The Michigan startup scene is growing and venture capitalists see numerous crucial areas of opportunities. What follows is a survey of some of the top VCs in the state and how they see COVID-19 affecting the growth of Detroit, Ann Arbor and all of Michigan’s startup ecosystem. According to the Michigan Venture Capital Association (MVCA ), there are 144 venture-backed startup business in Michigan, which is an increase of 12% over the last 5 years.
The quantity of capital available in the state hit a four-year high in 2019 after avoiding record levels in 2015. The MVCA states the overall quantity of VC funds under management in Michigan is $4.3 billion. Out of that, 71% of the capital has been invested into business and the MVCA states its members estimate an extra $1.2 billion of equity capital is needed to “sufficiently money the development of Michigan’s 144 start-up business in the next 2 years.”
As the VCs state below, life sciences is a big part of the Michigan ecosystem, drawing in 38% of all financial investments made in the state. Information technology can be found in 2nd, receiving 34% of the overall capital invested, with 85% going to those focused on software. Mobility, often believed as Michigan’s mainstay, just received 7% of the capital in 2019. Here’s who we spoke to:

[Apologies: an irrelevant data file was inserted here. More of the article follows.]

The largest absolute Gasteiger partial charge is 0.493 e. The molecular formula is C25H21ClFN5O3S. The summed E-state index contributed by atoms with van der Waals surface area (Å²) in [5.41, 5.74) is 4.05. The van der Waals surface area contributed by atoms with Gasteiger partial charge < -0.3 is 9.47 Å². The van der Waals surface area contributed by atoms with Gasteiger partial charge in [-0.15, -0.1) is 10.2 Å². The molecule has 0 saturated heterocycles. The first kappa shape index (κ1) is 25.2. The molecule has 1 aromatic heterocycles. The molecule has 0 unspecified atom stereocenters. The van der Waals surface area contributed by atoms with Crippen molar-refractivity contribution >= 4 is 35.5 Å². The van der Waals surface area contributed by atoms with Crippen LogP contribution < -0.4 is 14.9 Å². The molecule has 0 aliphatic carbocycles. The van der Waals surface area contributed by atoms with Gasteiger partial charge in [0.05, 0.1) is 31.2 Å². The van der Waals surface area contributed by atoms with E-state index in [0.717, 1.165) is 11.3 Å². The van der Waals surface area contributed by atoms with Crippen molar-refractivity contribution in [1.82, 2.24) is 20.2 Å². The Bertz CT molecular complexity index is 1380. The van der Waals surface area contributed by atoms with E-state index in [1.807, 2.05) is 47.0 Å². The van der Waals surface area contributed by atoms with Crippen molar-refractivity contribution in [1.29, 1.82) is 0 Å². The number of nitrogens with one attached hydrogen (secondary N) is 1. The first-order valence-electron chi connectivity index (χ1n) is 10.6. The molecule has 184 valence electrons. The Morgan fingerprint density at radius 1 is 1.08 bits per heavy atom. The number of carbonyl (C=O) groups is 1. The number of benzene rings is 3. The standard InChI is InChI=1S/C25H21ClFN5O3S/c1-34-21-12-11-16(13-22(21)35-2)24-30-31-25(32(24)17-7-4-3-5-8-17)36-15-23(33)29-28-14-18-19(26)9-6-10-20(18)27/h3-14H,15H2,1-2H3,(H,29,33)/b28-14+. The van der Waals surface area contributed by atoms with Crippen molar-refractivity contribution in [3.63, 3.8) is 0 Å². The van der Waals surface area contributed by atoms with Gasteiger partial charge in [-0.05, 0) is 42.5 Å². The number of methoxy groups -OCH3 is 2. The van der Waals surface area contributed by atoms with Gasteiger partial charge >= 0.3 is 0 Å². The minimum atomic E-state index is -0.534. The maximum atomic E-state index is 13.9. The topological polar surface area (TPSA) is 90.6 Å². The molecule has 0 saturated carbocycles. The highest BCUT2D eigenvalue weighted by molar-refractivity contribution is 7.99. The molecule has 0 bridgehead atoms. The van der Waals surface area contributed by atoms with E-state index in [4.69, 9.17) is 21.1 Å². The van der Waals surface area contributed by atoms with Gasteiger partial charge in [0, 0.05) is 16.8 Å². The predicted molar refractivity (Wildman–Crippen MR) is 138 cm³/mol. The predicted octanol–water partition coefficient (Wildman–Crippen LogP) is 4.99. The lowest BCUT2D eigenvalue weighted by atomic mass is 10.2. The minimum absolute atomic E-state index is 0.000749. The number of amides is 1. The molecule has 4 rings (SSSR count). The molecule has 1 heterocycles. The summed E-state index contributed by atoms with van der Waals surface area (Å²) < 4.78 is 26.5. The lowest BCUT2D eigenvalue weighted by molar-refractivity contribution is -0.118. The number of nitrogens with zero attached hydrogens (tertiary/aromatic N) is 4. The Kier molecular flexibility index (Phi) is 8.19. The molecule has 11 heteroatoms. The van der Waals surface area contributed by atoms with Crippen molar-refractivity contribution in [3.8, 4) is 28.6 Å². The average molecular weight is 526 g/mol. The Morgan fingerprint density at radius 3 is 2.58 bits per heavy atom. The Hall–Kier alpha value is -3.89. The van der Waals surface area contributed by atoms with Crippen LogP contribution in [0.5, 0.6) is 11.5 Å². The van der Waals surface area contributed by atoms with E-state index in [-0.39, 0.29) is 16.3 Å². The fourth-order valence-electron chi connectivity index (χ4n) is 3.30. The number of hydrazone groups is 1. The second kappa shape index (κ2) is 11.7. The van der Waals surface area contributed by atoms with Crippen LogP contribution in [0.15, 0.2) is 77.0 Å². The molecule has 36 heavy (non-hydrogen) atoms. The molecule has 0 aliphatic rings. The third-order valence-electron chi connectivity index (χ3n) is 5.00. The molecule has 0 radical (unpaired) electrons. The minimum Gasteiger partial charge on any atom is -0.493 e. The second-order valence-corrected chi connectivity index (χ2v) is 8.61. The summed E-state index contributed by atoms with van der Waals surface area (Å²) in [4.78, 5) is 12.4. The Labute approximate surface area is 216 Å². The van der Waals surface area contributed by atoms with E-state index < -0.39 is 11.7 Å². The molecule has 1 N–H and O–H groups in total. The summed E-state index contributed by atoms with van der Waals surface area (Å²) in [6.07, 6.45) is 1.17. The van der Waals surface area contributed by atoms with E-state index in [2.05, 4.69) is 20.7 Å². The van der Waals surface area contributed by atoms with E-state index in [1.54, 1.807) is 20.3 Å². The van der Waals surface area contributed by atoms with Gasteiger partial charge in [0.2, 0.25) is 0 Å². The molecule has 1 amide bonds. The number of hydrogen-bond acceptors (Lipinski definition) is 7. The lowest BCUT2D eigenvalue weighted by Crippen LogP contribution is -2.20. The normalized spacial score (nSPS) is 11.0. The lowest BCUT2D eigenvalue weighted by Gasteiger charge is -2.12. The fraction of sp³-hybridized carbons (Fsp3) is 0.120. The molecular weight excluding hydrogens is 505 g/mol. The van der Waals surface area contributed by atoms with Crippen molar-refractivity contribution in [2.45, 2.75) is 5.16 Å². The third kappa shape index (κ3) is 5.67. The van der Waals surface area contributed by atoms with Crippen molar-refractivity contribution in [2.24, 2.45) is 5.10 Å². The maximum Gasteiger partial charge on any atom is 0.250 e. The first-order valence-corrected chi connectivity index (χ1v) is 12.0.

- Chris Stallman, partner, Fontinalis Partners
- Patricia Glaza, EVP and managing director, ID Ventures
- Chris Rizik, CEO and fund manager, Renaissance Equity capital
- Tim Streit, partner, Grand Ventures
- Turner Novak, basic partner, Gelt VC
VCs remain bullish on Michigan’s life science startups
Michigan has long been a center for life science start-ups and the venture capitalists polled expect that to continue. Chris Stallman of Fontinalis Partners points to Michigan’s enduring track record in this field and anticipates this to continue. Tim Streit of Grand Ventures concurs and sees the pandemic as accelerating the sector’s development. In current weeks he states his firm has seen a “variety of appealing digital rehabs offers based in or near Michigan … and the timing couldn’t be more perfect for these type of business to be successful.”